How a telecoms exec, a Rugby World Cup winner and a host of chemists are plotting a quiet tech revolution
On a non-descript industrial estate on the outskirts of Cambridge, a former telecoms executive, a Rugby World Cup winner and some disarmingly intelligent chemists are plotting a revolution that could change the shape of global politics.
If that sounds overwrought, consider the phone in your pocket. The metals that make up that extraordinary piece of kit are increasingly becoming the prized natural resources of the future, with western and emerging powers competing across the world.
So it’s rather odd that – to this point – the vast majority of that tech, once used, gets chucked in a smelter. Most of Europe’s goes to plants in Belgium or Sweden; hugely environmentally unfriendly, and not particularly efficient at recovering those valued metals.
Step in Bioscope Technologies, and the aforementioned quiet revolutionaries. Chairman Phil Allington is buzzing with enthusiasm even at 9am on a Monday morning – excited by a new challenge after decades with BT.
To work out how he’s ended up in a room with me and Andrew Gomarsall MBE, the former England scrum-half known for a World Cup win and eye-catching spells with Quins and Gloucester amongst others turned tech business development supremo, one has to start at an unusual location: Britain’s telephone exchanges.
“There are hundreds of them around the country and they all need, effectively, decommissioning. That means stripping out all the kit, from wires to the circuit boards,” Allington tells me. Whilst tasked with the job at BT, he came into contact with N2S, an electronic recycling firm run by Gomarsall’s father. They stripped off the tech and recycled what they could.
It’s a successful growing business, but it’s the chemists N2S sponsored at the University of Coventry that’s led us here. They managed to answer a question: could we find a way to re-use the copper, the lead, and even the gold that’s in these millions of redundant circuit boards? Turns out the answer is yes. And that’s why we’re standing next to a series of vats in a Cambridge industrial estate, the beating heart of N2S spinoff Bioscope.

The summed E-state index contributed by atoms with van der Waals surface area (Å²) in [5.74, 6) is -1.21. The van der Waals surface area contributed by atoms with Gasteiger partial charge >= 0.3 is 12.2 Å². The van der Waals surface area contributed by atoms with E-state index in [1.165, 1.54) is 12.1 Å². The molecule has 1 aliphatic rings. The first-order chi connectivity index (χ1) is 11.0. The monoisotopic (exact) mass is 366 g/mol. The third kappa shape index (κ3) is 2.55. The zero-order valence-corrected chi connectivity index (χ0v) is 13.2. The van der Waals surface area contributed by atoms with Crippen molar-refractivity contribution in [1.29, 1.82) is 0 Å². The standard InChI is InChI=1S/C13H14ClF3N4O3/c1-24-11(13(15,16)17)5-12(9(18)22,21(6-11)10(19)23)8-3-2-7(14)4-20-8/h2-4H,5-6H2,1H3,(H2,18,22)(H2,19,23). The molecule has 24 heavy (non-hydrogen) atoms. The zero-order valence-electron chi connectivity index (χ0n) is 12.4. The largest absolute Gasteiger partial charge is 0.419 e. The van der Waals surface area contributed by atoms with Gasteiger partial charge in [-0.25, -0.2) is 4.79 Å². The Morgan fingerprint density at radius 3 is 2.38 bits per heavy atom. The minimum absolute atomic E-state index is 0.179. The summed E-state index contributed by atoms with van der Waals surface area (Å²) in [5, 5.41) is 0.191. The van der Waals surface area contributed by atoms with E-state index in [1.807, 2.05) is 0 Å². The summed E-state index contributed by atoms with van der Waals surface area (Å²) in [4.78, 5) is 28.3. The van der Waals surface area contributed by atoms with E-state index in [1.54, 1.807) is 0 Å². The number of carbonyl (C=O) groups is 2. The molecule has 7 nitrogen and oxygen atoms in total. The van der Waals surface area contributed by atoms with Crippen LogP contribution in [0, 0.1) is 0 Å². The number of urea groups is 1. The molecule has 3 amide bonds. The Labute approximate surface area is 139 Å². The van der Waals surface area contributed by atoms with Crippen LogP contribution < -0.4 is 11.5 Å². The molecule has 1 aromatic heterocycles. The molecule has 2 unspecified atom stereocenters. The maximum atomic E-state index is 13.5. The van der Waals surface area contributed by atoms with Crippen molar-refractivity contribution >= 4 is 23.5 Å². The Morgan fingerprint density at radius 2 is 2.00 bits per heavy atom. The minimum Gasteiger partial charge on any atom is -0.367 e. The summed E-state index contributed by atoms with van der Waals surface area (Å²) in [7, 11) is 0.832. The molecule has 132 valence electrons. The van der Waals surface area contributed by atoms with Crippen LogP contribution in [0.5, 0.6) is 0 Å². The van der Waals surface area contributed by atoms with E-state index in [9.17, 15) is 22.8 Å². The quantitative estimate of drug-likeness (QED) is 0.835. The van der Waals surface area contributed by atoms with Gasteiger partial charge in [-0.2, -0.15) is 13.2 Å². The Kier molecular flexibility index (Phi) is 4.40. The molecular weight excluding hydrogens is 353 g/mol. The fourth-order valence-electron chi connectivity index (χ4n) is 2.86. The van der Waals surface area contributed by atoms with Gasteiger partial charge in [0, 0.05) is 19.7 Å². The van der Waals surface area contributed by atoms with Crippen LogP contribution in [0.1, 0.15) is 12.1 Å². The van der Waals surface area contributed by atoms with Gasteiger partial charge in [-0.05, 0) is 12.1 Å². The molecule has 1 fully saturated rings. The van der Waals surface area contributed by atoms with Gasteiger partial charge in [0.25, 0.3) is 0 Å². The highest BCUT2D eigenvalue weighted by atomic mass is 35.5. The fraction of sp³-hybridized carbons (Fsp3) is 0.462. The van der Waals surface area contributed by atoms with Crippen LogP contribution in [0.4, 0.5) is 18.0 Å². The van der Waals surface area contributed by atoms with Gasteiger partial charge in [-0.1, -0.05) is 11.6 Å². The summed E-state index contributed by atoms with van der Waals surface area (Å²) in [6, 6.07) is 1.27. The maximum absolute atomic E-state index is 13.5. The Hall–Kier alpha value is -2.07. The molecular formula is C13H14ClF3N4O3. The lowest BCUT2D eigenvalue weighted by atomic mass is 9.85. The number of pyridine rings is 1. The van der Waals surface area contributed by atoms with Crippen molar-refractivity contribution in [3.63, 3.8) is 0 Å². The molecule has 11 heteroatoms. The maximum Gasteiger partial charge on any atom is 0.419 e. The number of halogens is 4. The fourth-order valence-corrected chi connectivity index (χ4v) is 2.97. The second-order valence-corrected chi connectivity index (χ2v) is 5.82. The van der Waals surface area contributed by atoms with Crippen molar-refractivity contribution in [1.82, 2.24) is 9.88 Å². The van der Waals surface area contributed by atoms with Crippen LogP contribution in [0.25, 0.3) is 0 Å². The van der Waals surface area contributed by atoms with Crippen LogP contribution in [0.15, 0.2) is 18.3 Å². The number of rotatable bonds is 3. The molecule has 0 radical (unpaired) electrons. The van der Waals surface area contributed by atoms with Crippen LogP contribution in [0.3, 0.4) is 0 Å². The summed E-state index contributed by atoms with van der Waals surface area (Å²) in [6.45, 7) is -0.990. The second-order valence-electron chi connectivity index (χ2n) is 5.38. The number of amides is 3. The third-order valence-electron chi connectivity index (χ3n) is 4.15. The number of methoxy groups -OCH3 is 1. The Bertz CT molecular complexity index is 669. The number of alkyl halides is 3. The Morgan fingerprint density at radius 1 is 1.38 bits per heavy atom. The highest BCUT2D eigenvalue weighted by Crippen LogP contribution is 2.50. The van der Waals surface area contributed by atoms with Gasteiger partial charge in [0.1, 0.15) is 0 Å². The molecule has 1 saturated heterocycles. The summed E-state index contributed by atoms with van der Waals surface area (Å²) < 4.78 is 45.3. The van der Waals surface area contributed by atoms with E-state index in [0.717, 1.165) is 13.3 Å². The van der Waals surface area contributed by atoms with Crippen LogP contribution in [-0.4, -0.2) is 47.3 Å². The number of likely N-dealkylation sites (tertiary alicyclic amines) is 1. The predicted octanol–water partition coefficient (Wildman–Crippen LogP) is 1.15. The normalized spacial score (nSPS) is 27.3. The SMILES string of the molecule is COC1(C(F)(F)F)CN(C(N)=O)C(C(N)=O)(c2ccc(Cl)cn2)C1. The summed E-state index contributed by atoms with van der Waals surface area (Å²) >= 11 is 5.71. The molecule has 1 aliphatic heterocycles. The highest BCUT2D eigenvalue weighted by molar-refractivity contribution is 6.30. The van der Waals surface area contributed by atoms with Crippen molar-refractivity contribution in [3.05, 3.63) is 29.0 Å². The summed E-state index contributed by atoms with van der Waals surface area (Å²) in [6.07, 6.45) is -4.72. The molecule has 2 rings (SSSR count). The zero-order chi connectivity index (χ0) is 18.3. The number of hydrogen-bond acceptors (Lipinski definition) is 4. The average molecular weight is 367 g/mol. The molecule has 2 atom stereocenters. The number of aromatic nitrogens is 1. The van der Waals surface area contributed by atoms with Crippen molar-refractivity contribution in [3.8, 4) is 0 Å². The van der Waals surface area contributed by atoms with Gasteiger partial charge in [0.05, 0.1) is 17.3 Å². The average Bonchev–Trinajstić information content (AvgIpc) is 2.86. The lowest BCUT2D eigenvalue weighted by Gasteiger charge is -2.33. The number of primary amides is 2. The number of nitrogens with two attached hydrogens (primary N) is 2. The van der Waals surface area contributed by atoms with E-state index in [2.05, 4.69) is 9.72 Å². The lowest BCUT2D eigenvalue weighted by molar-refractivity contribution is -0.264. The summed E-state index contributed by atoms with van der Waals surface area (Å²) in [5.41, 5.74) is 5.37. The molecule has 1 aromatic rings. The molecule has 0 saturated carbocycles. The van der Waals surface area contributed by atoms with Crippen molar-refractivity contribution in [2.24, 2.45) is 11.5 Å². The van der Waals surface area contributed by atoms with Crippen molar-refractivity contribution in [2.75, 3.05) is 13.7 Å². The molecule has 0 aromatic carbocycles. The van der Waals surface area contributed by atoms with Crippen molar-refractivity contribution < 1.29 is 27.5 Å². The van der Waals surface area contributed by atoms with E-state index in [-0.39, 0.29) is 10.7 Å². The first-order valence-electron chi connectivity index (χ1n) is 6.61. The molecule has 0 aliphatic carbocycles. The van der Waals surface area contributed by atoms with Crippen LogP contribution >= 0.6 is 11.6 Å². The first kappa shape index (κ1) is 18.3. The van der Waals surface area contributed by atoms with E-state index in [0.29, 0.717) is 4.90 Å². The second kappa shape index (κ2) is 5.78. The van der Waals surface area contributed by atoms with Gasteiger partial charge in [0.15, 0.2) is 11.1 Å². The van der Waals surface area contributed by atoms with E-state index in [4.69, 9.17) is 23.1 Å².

Phil breaks the idea down for an unsophisticated audience, which is welcome. Chemists sponsored and now employed by N2S and Bioscope have developed a bacteria that can eat away, gradually, at all the plastics in circuit boards, leaving metals and dust; the former to be recycled via the London Metal Exchange, the latter to be used in cheap plastics. It’s a devastatingly simple concept that has required years of fine-tuning. Founded in 2022, Bioscope is targeting the processing of 10 tonnes of circuit boards per day by 2024. That’s hopefully just the first step in a journey to a much bigger project.
“You’ve got to imagine the potential,” says Gomarsall. “Think how much tech, how many circuit boards, there are even on you right now.” Looking in my bag at two phones, a laptop, a tablet and some wireless headphones and I’m starting to see his point.
“At the moment that gets stuck in a lorry to Belgium or Sweden and thrown in a fire. We can put it in a vat and recycle it.”
At scale, that could transform the global metals market – but for now Bioscope are focussed on the recovered kit produced by N2S. The plan, and the reason for the spin-out, is that in time Bioscope would be able to take waste from the two or three other firms that do UK tech clearouts. The numbers are already impressive – in 2022 alone N2S recycled more than 247.19 tonnes of circuit boards and 277.36 tonnes of electric cable, producing 255 tonnes of copper for re-use. That’s about the same amount of copper as you’d get from 35,000 tonnes of mined copper ore.
Gomarsall believes corporates are going to start waking up to the impact of their tech on the environment, particularly with so-called Scope 3 emissions – effectively, emissions in your supply chain – soon to be a constant feature of annual reports. It’s certainly hard to argue that a fire in Belgium is a better resting place for your work phone than a green (in all senses) chemical vat.